Flash House

Written by Aimee Liu
Review by Andrea Connell

Flash House is a complex story of intrigue and survival set in post-WWII Central Asia. Joanna Shaw has relocated with her husband, a journalist, from the heart of the U.S. capital to smoldering, teeming Delhi. She runs a refuge for young girls trafficked in Delhi’s red light district. On one of her outings to find children in need of rescue, she spots Kamla, a striking young Kashmiri child, who she later learns was kidnapped and sold into a brothel. Joanna sets out to save her and in the end, the favor is returned.

Meanwhile, Joanna’s husband disappears while tracking an explosive story in the mountains of Kashmir and she, her young son, Kamla, and the mysterious Lawrence, a close friend of her husband, set out on a journey across Central Asia to find him. The trek marks the beginning of a trying emotional and physical journey through harsh terrain and even harsher political landscapes.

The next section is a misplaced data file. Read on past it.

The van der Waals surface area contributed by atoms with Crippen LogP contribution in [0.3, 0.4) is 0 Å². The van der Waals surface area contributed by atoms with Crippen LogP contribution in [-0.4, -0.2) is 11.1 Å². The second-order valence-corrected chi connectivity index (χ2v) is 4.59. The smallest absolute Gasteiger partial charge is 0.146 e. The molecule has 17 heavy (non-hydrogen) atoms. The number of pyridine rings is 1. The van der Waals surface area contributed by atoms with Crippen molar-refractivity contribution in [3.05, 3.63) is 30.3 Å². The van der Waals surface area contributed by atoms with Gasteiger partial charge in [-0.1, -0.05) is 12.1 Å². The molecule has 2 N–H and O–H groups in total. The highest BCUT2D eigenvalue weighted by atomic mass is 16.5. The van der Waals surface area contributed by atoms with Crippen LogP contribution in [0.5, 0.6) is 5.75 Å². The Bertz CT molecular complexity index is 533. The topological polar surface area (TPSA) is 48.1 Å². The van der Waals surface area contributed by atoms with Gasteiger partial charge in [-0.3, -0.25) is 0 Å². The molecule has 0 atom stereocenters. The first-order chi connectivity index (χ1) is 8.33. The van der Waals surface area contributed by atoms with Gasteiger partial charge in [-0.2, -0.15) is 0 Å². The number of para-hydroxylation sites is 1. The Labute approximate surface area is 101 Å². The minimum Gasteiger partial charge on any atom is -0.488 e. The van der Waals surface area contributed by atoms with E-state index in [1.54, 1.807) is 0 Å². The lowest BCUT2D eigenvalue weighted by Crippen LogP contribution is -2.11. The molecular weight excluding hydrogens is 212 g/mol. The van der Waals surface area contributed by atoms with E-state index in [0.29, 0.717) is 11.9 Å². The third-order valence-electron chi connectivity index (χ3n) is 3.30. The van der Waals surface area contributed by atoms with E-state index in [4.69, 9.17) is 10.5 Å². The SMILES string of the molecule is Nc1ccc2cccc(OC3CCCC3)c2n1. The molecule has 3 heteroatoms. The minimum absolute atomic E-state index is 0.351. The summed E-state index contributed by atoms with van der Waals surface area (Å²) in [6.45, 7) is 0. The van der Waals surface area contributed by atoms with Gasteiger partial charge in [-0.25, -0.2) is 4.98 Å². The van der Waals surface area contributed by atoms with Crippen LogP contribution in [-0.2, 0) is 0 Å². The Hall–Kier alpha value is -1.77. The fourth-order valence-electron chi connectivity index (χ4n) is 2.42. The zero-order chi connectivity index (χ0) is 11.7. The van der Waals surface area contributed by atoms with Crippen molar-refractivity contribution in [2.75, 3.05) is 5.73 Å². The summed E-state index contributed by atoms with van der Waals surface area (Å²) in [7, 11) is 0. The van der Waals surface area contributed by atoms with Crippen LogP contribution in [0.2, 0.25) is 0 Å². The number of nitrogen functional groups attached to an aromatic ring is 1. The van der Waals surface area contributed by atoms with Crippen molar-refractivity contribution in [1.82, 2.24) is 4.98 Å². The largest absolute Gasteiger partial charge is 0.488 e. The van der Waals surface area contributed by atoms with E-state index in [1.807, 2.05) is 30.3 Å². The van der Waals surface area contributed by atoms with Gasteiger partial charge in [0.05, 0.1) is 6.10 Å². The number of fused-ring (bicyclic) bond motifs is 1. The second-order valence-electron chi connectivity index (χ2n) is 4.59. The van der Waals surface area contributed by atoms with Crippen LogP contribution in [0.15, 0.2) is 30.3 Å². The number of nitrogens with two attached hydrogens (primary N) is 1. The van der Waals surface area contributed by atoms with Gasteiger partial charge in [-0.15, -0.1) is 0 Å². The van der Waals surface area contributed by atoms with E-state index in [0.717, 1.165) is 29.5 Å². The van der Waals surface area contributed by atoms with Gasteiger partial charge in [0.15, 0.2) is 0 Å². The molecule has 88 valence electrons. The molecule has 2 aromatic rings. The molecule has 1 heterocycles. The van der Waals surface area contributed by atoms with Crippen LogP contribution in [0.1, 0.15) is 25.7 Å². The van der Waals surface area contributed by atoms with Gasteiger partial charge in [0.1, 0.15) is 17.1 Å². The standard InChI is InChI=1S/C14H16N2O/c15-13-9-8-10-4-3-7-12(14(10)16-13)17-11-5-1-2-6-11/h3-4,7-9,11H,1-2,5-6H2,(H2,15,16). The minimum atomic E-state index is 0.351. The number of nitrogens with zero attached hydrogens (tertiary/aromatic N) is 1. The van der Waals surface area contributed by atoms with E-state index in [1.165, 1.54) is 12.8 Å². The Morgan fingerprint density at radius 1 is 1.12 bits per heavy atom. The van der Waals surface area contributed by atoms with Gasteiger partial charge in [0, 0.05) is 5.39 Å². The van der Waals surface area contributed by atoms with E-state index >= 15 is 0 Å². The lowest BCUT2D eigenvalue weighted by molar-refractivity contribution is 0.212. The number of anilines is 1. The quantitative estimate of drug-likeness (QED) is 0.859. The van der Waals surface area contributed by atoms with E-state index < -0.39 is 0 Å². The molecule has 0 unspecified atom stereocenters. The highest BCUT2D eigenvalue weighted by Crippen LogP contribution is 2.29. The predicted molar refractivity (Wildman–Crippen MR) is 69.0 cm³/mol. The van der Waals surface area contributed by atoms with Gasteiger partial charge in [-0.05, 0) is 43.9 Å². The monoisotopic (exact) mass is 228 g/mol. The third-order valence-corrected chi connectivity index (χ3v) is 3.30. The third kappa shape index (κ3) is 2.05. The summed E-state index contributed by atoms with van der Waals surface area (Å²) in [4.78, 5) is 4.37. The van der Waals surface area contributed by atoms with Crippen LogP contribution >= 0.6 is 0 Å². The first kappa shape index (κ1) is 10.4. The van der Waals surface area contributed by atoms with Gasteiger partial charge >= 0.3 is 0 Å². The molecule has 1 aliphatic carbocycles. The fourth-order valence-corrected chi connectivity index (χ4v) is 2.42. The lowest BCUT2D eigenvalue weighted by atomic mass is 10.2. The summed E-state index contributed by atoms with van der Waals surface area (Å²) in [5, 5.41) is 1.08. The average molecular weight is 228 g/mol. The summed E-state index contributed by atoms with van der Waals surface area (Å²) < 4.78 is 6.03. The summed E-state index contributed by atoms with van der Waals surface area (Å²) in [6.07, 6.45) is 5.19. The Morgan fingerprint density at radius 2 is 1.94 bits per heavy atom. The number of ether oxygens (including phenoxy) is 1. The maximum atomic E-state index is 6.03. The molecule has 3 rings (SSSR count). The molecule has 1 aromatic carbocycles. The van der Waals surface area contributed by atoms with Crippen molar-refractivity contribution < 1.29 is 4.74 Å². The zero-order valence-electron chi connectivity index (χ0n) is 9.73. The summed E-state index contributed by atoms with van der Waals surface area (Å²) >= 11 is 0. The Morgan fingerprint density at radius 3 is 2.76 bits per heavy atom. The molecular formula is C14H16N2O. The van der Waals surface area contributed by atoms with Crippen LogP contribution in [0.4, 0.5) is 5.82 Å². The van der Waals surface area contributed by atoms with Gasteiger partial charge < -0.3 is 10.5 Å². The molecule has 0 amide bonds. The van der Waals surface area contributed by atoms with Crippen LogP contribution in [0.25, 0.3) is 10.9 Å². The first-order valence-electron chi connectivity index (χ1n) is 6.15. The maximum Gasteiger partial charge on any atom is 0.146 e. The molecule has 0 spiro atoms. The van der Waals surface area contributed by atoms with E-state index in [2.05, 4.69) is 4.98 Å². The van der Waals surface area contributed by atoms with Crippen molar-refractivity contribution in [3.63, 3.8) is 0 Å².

This fascinating historical era, encompassing the end of the Raj in India, the violence of the partition India and Pakistan, and the advent of the Cold War is one not often traversed in fiction. Ms. Liu bravely and successfully tackles this complicated arena. The sensory descriptions of the stenches and aromas, the melees and cacophonies of India, as well as the sociological observations juxtaposing the tremendous poverty and wealth are quite vivid and well done. This is a novel that will hold the reader’s interest through its hefty 450 pages, regardless of any misgivings about one’s ability to closely follow the political machinations. Beautiful descriptions, strongly drawn characters, and a satisfying conclusion will be the reader’s reward.